Canada's Biggest Net Neutrality Offender Rogers Has Change Of Heart After Having Its Traffic Discriminated Against

from the complete-180 dept

In Canada, historically there hasn't been a worse offender of net neutrality than Rogers Communications. The ISP has been at the forefront of throttling, blocking, or otherwise impeding Canadian broadband traffic for years, its ham-fisted network management practices very often having a very real and very negative impact on perfectly legitimate Internet services ranging from encrypted traffic to World of Warcraft. For a while there, Rogers was responsible for half of all neutrality complaints to Canadian regulators.

So it's a bit ironic that Rogers is now giving other ISPs lectures on how best to adhere to net neutrality.

As we noted last month, Canadian ISP Videotron is testing Canada's net neutrality rules with a new "Unlimited Music" service that exempts the most popular music services from the company's usage caps. We've talked about the horrible precedent set by such "zero rating" services in the past, given such a model puts small businesses and nonprofits at an immediate disadvantage. Regulators (and many customers) in both the US and Canada seem utterly oblivious to the potential pitfalls of this model, so most of us will be getting an up-close crash course over the next few years on the real dangers of zero rating.

But in Canada, Rogers is suddenly rushing to help consumer advocates make their case in a filing with Canadian regulators (the CRTC) arguing that Videotron should be stopped from injecting itself as gatekeeper to the healthy Internet:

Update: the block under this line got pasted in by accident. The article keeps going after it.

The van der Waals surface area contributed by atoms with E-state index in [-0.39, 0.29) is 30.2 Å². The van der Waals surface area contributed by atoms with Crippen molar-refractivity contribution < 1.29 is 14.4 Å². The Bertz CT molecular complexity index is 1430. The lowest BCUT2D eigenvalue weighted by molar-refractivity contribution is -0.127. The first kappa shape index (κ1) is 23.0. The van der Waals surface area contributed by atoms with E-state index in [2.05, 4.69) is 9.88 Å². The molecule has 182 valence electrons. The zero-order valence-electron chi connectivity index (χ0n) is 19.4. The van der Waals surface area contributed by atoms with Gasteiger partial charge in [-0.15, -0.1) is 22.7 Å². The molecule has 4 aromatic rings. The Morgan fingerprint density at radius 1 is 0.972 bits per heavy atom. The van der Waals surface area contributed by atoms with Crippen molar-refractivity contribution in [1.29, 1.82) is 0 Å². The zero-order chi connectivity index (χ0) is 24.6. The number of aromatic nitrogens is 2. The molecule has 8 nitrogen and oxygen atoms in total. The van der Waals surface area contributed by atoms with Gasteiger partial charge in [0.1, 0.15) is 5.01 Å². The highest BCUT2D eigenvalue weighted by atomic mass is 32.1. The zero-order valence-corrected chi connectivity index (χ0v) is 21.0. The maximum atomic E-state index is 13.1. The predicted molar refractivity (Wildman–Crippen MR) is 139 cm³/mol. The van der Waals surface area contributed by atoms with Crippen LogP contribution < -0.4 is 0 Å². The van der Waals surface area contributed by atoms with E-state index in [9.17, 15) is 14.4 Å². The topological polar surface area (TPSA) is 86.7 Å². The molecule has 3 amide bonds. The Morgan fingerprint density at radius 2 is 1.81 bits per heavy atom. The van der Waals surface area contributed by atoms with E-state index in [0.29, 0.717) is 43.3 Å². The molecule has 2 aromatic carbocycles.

"The Unlimited Music service offered by Videotron is fundamentally at odds with the objective of ensuring that there is an open and non-discriminatory marketplace for mobile audio services. Videotron is, in effect, picking winners and losers by adopting a business model that would require an online audio service provider (including Canadian radio stations that stream content online) to accept Videotron’s contractual requirements in order to receive the benefit of having its content zero-rated."
So why does Rogers suddenly care so much about net neutrality? The company owns a number of radio stations around Canada that have found themselves unable to get Videotron's special cap-exempt status. Obviously this is a far cry from a few years ago, when Rogers lobbyists used to pen whiny editorials in the Canadian media complaining (like most large, incumbent ISPs do) that net neutrality is a fabricated phantom:
"Again, net neutrality violations haven’t happened. ISPs will charge you for just about anything (e.g. paper bills) but they have never charged content providers for network access. Since it has never happened, even where there are no rules against it, you can conclude that it isn’t really a problem."
Right, net neutrality isn't a problem until you're the one who suddenly finds yourself on the unfair end of the stick.

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  • identicon
    Anonymous Coward, 20 Oct 2015 @ 9:02am

    You made your bed, now lay in it

    Man I would so like to be the guy who got to answer this complaint. It would be so awesome to see Rogers' complaint greeted with a "well, well, well, look who it is. Time to drink your own kool-aid, sucka. You get nothing!"

    It seems like the world would be much better place if authorities actually called the powerful on their bullshit.